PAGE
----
World politics explainer: Deng Xiaoping’s rise to power



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Chinese stamps commemorating Deng Xiaoping, a leader widely regarded to have modernised the country and made it a formidable economic power, 1998.
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James Laurenceson, University of Technology Sydney

This article is part of our series of explainers on key moments in the past 100 years of world political history. In it, our authors examine how and why an event unfolded, its impact at the time, and its relevance to politics today.


By orchestrating China’s transition to a market economy, Deng Xiaoping has left a lasting legacy on China and the world.

After becoming the leader of the Communist Party of China in 1978, following Mao Zedong’s death two years earlier, Deng launched a program of reform that ultimately saw China become the world’s largest economy in terms of its purchasing power in 2014.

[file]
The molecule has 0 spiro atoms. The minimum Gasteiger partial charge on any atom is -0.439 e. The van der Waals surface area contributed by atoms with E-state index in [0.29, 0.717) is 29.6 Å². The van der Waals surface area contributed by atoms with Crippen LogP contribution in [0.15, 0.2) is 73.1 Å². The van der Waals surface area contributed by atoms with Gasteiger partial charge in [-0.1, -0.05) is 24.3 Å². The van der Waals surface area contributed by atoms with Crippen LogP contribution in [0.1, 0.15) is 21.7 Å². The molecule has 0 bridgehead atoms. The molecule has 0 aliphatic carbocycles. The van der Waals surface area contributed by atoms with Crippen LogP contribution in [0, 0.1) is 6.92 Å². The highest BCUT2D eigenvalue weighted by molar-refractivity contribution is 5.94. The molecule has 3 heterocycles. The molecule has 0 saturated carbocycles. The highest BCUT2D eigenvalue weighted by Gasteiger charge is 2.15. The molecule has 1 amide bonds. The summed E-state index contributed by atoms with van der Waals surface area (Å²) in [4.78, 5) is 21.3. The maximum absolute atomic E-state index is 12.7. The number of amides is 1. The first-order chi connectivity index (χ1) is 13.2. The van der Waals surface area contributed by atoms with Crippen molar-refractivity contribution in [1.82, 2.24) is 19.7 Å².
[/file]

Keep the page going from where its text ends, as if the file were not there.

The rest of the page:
Last year it accounted for 18.2% of total global purchasing power, compared with 15.3% for the United States.

What happened?

A major turning point was the 3rd Plenum of the 11th Central Committee of the Communist Party of China, which took place in December 1978. For the three decades prior, production in China was structured around a central planning model: collectivised agriculture in rural areas and state-owned industrial firms (SOEs) in urban regions. The prices of goods and services were also fixed by the government rather than determined by supply and demand.

Deng recognised that the outcomes produced by the planned economy were poor, with more than 60% of the population living in poverty. That’s why he launched a series of measures such as opening up the economy to foreign trade and investment.

He summarised his distinctly pragmatic rather than ideological approach to development with the phrase, “It doesn’t matter whether the cat is black or white, so long as it catches mice”.